And this is that same seedling, but a different flower, from the side. This clearly shows what I am talking about the pinching, for those who are unfamiliar with it. Look closely and you will see that the petals curl back on themselves so much, that from the side, you can see the top of the petal color, curled back. It is so curled back, you can stick your finger down in there, like a tube.
It is a definite three dimensional flower - these are not flat faces. I just love them. Many go back to Rock Lobster.
For years, I crossed flowers like this to big long petaled things like Bali Watercolor. Since I am physically unable to grow seedlings due to my health and lack of mobility, I give all my seeds to Curt. Some of those should have bloomed this past year, and many should bloom this coming summer. I hope he sees some interesting things. I am hoping that it really shows a three dimensional look... that you have one layer, with the sepals, then maybe 3-4 inches of pinch, then the petals being long enough to raise the petals way above the sepals before they open up. Kind of like fireworks. Who knows? That is what is so much fun about these new forms showing up.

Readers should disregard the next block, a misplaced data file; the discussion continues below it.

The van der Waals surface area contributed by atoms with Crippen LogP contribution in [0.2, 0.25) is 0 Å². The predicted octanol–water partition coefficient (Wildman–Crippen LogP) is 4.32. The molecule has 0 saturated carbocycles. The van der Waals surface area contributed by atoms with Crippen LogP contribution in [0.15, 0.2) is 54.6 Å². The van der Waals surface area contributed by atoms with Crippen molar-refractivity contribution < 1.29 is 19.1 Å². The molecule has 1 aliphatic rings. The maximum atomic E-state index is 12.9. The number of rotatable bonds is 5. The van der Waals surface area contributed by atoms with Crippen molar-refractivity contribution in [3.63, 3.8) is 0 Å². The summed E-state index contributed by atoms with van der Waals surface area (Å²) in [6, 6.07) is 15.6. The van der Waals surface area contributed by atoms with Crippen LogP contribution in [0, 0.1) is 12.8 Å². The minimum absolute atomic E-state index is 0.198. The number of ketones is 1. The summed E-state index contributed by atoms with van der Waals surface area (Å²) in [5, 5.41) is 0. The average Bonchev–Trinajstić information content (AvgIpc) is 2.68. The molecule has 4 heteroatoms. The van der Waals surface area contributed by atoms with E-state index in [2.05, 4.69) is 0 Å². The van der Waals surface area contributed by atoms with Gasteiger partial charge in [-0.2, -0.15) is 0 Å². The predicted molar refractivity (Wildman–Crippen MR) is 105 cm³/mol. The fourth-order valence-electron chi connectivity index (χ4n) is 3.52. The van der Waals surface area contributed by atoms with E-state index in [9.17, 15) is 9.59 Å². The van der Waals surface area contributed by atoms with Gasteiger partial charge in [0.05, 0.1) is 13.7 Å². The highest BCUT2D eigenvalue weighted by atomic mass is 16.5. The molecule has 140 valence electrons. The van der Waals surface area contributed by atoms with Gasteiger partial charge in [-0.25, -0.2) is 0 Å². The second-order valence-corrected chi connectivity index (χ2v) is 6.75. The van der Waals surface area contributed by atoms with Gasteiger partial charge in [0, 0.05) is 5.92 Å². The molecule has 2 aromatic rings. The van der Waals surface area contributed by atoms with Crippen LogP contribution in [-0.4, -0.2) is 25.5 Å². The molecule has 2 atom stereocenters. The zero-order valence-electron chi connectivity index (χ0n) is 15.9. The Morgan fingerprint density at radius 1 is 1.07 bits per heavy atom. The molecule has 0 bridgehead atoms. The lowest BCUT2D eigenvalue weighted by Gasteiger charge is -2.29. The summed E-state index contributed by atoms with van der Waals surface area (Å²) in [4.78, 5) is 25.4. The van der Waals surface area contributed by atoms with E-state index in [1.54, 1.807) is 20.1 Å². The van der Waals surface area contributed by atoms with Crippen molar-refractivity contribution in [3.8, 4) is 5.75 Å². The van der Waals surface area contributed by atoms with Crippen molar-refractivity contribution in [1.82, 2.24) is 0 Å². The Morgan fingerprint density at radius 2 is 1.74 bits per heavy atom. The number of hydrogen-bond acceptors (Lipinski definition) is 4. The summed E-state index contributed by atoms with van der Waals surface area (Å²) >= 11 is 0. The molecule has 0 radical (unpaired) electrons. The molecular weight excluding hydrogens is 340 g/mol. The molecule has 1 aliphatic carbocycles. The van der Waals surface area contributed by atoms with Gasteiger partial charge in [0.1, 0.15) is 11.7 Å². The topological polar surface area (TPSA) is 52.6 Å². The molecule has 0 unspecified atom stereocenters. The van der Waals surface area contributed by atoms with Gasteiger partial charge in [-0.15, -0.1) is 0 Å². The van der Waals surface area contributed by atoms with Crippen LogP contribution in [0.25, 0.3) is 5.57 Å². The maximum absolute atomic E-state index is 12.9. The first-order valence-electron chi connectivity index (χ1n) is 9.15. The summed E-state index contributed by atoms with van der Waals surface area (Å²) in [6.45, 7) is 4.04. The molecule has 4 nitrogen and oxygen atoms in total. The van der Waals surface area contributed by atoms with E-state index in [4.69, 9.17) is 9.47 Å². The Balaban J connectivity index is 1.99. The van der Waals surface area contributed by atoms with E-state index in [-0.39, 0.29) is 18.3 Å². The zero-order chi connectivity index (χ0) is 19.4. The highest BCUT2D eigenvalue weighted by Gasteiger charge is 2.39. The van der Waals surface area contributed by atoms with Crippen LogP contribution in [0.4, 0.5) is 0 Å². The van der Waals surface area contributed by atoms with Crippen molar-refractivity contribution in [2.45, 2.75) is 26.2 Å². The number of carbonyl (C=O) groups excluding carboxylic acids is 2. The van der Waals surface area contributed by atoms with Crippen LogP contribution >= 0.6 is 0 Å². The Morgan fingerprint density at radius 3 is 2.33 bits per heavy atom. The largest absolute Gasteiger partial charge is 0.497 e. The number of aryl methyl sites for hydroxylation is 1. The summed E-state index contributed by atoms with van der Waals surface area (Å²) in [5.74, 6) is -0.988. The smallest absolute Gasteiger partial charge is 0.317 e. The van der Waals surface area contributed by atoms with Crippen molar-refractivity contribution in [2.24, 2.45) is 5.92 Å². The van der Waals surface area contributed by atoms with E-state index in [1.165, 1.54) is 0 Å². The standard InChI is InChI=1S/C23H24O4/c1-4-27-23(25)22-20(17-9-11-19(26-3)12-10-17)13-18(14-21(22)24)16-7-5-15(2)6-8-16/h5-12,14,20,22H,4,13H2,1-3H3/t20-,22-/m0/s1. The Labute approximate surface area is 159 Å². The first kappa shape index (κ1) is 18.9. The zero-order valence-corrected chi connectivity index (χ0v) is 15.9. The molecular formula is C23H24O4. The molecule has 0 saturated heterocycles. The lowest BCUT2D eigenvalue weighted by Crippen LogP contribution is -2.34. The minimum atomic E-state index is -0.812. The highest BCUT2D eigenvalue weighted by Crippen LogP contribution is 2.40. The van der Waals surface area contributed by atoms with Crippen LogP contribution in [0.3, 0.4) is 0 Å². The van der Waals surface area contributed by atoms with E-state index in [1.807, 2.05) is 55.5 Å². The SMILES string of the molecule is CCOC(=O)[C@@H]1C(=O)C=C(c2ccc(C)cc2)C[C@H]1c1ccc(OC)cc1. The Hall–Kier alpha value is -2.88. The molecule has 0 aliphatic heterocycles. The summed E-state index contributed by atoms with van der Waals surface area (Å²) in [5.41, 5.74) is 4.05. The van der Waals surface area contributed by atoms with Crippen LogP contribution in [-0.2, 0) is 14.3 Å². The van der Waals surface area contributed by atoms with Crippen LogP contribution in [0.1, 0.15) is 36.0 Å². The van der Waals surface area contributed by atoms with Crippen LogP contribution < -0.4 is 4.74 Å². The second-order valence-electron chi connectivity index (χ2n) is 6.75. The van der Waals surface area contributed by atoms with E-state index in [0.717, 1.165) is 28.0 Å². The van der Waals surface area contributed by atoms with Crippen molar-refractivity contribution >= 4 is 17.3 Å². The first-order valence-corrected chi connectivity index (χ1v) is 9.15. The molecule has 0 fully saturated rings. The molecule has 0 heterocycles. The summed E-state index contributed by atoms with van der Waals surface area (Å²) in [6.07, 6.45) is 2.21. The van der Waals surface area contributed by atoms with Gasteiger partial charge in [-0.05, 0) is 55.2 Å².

Yes, thank you for posting that! Very neat! Some friends and I got to visit Curt this summer. WOW! what a great place! Of course we picked a day that storms and downpours were moving through at a pretty good pace. It had rained at least once before we got there and not more than 20 min after we arrived, we had to head to the pump house for a nice thunder storm.
Amazingly, there were still daylily blooms left that had held their ground thru all the rain. We saw several with pinched petals. Hope to be able to get back there next yr...on a sunny day!
Here's another seedling showing off with a pair of 'bearded buds' illustrating consecutive 3-way bearding on all three petals. Both seedlings as noted bloom with 100% 3-way bearding!!! What will be our next milestone in the daylily world?
And yet another day of bloom showing aggressive 3-way bearding...
- just thought to contribute a few bearded ones as per the generated post. May give a bit more insight to what is going on in some "behind the scenes" areas of the daylily world. Very few people have seen these daylily pics as far as I know.
I believe the bearding trait will be the next new frontier to explore in daylilies. It's anybody's guess where bearding genetics will take us from here? I have a new 'bearding' hypothesis of my own I'd like to see unfold in the next few years.